Academic summer camp provides students an opportunity for collaboration

Tamara Vineberg - 27 May 2021

Headshot of Anne Hicks
Anne Hicks organized a summer camp for students last year so they could be involved in research and academic projects. She is planning another camp for this year.

University of Alberta medical students Aaron Vander Leek and Shelby Henry gained a new appreciation for collaboration after participating in a summer camp last year. Anne Hicks, an assistant professor in the Department of Pediatrics, gave the pair an opportunity to work with over 20 others on an Alberta Health Services (AHS) COVID-19 research project.

Vander Leek and Henry are former graduate students and were happy to involve colleagues in their work. “When you're in grad school, you're very much in charge of everything —having to do your own project and take care of your manuscript. I didn't realize that ‘in the real world’ you can actually have a team that can help you do the whole project. I don't think one or two people could have completed what our larger group did together in such a short amount of time. It's just not possible,” says Henry.

Hicks is planning to organize another camp this summer, based on the success of last year. The camp’s origins resulted from the plight of two students who couldn’t shadow her in a clinic because of pandemic restrictions, but wanted experience with practical activities. She had five more students approach her, seeking projects to occupy them during the summer. Hicks responded by organizing weekly sessions with seasoned researchers and provided access to attend the discussion sessions for pediatric respirology. “As the summer evolved, we would get clinical and research experts to come and talk about what their job looks like. This is how the summer camp came about. Initially, it was a bit of an accident and then I thought, let's do this in a coordinated fashion,” says Hicks.

The AHS project surfaced unexpectedly. A call came out to pediatricians asking them to help write a Scientific Advisory Group rapid review about COVID-19 and children going back to school. “We were looking at the exposures, public health measures and how effectively they worked, and COVID-19 transmissions in children. The material developed every single day. We asked the summer student group for help because they said they were interested in volunteering and in doing more academic work,” explains Hicks.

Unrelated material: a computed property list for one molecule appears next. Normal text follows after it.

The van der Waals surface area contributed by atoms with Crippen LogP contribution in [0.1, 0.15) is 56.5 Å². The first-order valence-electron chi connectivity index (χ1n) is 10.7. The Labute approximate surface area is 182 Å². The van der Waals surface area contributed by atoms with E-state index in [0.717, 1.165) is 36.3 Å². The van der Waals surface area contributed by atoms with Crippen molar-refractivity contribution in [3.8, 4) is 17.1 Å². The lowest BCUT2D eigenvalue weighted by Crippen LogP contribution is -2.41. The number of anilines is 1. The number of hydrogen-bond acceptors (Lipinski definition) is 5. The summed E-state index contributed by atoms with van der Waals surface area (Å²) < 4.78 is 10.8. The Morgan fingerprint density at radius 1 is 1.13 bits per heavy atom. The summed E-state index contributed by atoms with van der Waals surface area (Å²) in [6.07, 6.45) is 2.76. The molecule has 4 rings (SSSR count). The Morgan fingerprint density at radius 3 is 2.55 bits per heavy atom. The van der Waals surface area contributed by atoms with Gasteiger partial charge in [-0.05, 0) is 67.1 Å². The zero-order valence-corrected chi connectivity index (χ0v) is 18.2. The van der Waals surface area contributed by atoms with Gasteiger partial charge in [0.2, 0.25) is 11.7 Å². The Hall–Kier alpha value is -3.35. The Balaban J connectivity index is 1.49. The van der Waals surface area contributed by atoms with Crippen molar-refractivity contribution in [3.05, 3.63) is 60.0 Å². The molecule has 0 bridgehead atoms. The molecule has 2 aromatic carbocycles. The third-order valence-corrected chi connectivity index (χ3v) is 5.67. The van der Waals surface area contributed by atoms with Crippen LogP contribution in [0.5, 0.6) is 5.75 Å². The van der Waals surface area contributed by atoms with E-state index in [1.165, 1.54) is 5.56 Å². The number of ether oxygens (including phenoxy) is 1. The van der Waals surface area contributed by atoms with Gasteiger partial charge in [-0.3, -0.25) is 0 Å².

A rapid review involves combing over scientific literature searches, news media sources, and publications from the World Health Organization, the Centres for Disease Control and Prevention, and the Government of Canada. “Our student group really pulled together and helped us. That was an opportunity for them to use and develop their academic skills. They received policy literature publication experience because they are all cited as authors on the result,” she says.

“As well, we received a letter of thanks from the Scientific Advisory Group that highly praised the students’ abilities, energy, enthusiasm, and significant contribution. The way the students interacted, pooling resources to highlight each person’s skills and availability, was inspirational and helped me set goals for how to promote this positive atmosphere in future projects.”

Participants in the summer camp included medical students, some with graduate studies backgrounds, and undergraduate students. They were based in Edmonton, Calgary and Fort McMurray and their majors ranged from kinesiology to health sciences.

“Medicine doesn't exist without teamwork. As a trainee, it's truly important to experience cooperating with individuals at all other levels and in various capacities. In medical school, you can surround yourself only with other medical students, and you don't have exposure to other different aspects of medicine. I felt that's something that Anne’s summer group highlighted quite strongly,” adds Henry.

“Within the medical profession, collaboration is most valuable because no one can be an expert in all subjects,” says Vander Leek.

Plans for this summer are underway. Hicks is working with a student funded by the Women and Children’s Health Research Institute, another student funded by the Alberta Respiratory Centre, and several volunteers. She is partnering with a clinical epidemiologist, Maria Ospina, who is providing the group with a systematic review “boot camp” to get this year’s projects rolling, and several pediatric colleagues at the University of Alberta have already signed on to provide insight into their clinical and research practices. They have a full complement of medical and undergraduate student participants who are already undertaking some new collaborative projects, including educational products for the World Health Organization, and Pan-American Health Organization through the Children’s Environmental Health Clinic. The camp’s focus will continue to be linking students with clinical and research learning opportunities in a positive and safe collegial learning space.